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Re: Why "symbol's value" error about a list?

From: Eli Zaretskii
Subject: Re: Why "symbol's value" error about a list?
Date: Tue, 06 Feb 2018 21:17:08 +0200

> Date: Tue, 6 Feb 2018 07:45:55 -0800 (PST)
> From: Drew Adams <address@hidden>
> Cc: address@hidden, address@hidden, address@hidden,
>         address@hidden
> > > > The error message given out is:
> > > >     Symbol's value as variable is void: ’bar
> > >
> > > That was the old, and legitimate, error message, yes.  It
> > > accurately describes what is really going on (as you describe
> > > well, below).
> > >
> > > Now the message is instead (invalid-read-syntax "strange quote"
> > > "’").  Is that better?
> > 
> > I think it's somewhat better, because it talks about "strange quote",
> > which is a hint for the user about the actual problem.
> The actual problem is the use of a non-variable symbol
> as a variable.

That's one possibility, yes.  But a much more probable possibility is
that the user mistyped the quote, either because she copy/pasted it
from some text, or because she turned on the Electric Quote mode, or
for some other reason.

A useful error message should consider this latter probable cause and
help the user correct it, if indeed that was the reason.  Many tools
do similar second-guessing for frequent mistakes.  For example. GNU
Make detects when a line in a Makefile starts with 8 SPC characters
instead of a mandatory TAB, and says:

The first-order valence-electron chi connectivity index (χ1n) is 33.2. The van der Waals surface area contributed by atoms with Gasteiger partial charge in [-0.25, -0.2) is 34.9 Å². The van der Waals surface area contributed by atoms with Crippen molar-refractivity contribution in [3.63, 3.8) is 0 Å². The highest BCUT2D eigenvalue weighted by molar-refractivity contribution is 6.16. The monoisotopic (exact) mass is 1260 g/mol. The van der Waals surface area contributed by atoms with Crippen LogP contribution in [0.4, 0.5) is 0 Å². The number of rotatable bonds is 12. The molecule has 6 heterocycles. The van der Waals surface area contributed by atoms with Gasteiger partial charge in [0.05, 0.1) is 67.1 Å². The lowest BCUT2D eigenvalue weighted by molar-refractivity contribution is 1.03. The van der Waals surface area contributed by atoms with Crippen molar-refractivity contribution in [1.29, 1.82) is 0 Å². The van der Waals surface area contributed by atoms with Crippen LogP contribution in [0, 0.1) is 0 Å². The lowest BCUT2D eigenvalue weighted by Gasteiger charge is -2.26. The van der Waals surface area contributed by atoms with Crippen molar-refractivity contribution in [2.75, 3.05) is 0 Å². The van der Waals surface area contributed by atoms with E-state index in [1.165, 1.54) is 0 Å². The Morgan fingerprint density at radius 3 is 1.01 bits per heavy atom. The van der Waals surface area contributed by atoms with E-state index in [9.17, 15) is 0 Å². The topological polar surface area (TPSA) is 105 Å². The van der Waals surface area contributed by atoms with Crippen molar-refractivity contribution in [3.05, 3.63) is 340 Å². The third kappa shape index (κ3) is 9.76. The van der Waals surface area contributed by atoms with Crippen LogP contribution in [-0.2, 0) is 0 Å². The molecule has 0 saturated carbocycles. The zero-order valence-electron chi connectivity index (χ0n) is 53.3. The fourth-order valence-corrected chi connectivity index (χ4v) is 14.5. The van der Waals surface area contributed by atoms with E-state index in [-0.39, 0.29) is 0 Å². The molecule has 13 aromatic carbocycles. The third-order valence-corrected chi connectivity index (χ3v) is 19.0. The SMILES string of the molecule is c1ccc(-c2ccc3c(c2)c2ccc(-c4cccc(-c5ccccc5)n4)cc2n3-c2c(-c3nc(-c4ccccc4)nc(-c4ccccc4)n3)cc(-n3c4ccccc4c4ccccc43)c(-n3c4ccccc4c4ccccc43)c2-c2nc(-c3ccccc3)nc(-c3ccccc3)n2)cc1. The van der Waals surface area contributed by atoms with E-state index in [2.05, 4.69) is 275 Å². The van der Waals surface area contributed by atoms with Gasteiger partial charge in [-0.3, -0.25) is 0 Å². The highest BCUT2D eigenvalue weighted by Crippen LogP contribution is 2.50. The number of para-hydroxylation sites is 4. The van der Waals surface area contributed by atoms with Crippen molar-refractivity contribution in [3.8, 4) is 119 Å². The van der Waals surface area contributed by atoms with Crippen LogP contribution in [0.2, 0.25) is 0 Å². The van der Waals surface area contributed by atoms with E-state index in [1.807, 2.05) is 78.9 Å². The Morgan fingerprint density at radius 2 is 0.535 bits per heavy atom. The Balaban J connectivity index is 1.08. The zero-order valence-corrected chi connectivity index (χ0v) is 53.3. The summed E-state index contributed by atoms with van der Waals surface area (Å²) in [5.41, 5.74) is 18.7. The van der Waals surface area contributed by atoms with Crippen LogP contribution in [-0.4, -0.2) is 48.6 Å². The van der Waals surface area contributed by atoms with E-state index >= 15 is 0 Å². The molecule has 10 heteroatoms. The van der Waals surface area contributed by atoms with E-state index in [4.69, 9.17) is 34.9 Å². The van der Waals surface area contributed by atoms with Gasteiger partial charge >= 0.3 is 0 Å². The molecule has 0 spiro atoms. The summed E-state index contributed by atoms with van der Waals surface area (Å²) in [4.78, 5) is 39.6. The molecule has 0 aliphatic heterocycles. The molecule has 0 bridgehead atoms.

*** missing separator (did you mean TAB instead of 8 spaces?).

The first part is the "dumb" error message, based on the syntax error,
the part in parentheses is a helpful hint for the user, based on many
such user errors seen in the past.

Latest versions of GCC also provide similar hints.

> You've just made it necessary now to escape that curly quote when
> defining and using the symbol:

You are changing the subject.  I just wrote that an error message
which mentions "strange quotes" is somewhat better than one which just
states the syntax error.  I said nothing about anything else.

> > >   Symbol's value as variable is void: `’bar'
> > 
> > That might make things even more confusing, because the text actually
> > displayed will be this:
> >     Symbol’s value as variable is void: ‘’bar’
> > which loses all hints of what is being quoted here.
> I wrote `’bar'.

Yes, but the Lisp function 'message' has its own ideas regarding
quoting text, as you well know.  Try evaluating this:

  (message "Symbol's value as variable is void: `%s'" "’bar")

> > That ship has sailed two Emacs releases ago.  We are trying to
> > fix the fallout.
> Two releases ago and still reaping the fallout rewards...
> Time to call back that ship or try to redirect it?

You can try fighting this Quixotic battle on and on, but I don't
recommend that.

> You've introduced Lisp read errors where there were
> none.

No, I didn't do anything of the kind.
> > > Should this Lisp syntax change be reverted?  That's the
> > > question being discussed here.
> > 
> > No, that's only part of the question.  The other, no less important
> > part is if we revert that change, how to make the confusing error
> > message less so and more helpful in understanding the user error.
> Agreed.  The first step is to revert the change in Lisp
> syntax.  The second step is to design aids for users to
> recognize such gotchas.

I think both steps should be made together, otherwise we would be
making a change for the worse.

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